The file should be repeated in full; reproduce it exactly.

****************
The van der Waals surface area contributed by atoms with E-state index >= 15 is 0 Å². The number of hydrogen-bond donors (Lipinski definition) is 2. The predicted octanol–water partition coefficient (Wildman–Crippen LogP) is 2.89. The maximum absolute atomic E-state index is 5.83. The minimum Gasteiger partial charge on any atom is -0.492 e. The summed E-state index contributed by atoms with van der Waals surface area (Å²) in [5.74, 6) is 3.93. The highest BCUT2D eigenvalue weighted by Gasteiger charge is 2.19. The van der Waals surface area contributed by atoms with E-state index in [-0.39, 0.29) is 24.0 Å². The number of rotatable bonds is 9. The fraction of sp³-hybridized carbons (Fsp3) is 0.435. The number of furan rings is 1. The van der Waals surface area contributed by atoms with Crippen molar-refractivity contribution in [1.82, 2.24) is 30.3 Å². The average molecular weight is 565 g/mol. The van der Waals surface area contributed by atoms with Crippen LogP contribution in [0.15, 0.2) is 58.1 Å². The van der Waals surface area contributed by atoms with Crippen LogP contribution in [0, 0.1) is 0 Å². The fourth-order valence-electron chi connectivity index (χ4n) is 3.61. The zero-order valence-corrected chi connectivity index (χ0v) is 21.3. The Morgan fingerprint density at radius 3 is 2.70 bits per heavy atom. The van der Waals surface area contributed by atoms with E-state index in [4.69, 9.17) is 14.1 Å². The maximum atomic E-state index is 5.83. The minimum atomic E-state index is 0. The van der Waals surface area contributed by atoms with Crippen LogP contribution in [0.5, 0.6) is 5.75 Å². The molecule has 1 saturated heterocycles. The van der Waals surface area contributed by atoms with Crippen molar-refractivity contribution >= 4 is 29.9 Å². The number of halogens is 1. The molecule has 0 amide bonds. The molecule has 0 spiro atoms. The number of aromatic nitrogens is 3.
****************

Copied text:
The van der Waals surface area contributed by atoms with E-state index >= 15 is 0 Å². The number of hydrogen-bond donors (Lipinski definition) is 2. The predicted octanol–water partition coefficient (Wildman–Crippen LogP) is 2.89. The maximum absolute atomic E-state index is 5.83. The minimum Gasteiger partial charge on any atom is -0.492 e. The summed E-state index contributed by atoms with van der Waals surface area (Å²) in [5.74, 6) is 3.93. The highest BCUT2D eigenvalue weighted by Gasteiger charge is 2.19. The van der Waals surface area contributed by atoms with E-state index in [-0.39, 0.29) is 24.0 Å². The number of rotatable bonds is 9. The fraction of sp³-hybridized carbons (Fsp3) is 0.435. The number of furan rings is 1. The van der Waals surface area contributed by atoms with Crippen molar-refractivity contribution in [1.82, 2.24) is 30.3 Å². The average molecular weight is 565 g/mol. The van der Waals surface area contributed by atoms with Crippen LogP contribution in [0.15, 0.2) is 58.1 Å². The van der Waals surface area contributed by atoms with Crippen LogP contribution in [0, 0.1) is 0 Å². The fourth-order valence-electron chi connectivity index (χ4n) is 3.61. The zero-order valence-corrected chi connectivity index (χ0v) is 21.3. The Morgan fingerprint density at radius 3 is 2.70 bits per heavy atom. The van der Waals surface area contributed by atoms with E-state index in [4.69, 9.17) is 14.1 Å². The maximum atomic E-state index is 5.83. The minimum atomic E-state index is 0. The van der Waals surface area contributed by atoms with Crippen LogP contribution in [0.5, 0.6) is 5.75 Å². The molecule has 1 saturated heterocycles. The van der Waals surface area contributed by atoms with Crippen molar-refractivity contribution >= 4 is 29.9 Å². The number of halogens is 1. The molecule has 0 amide bonds. The molecule has 0 spiro atoms. The number of aromatic nitrogens is 3.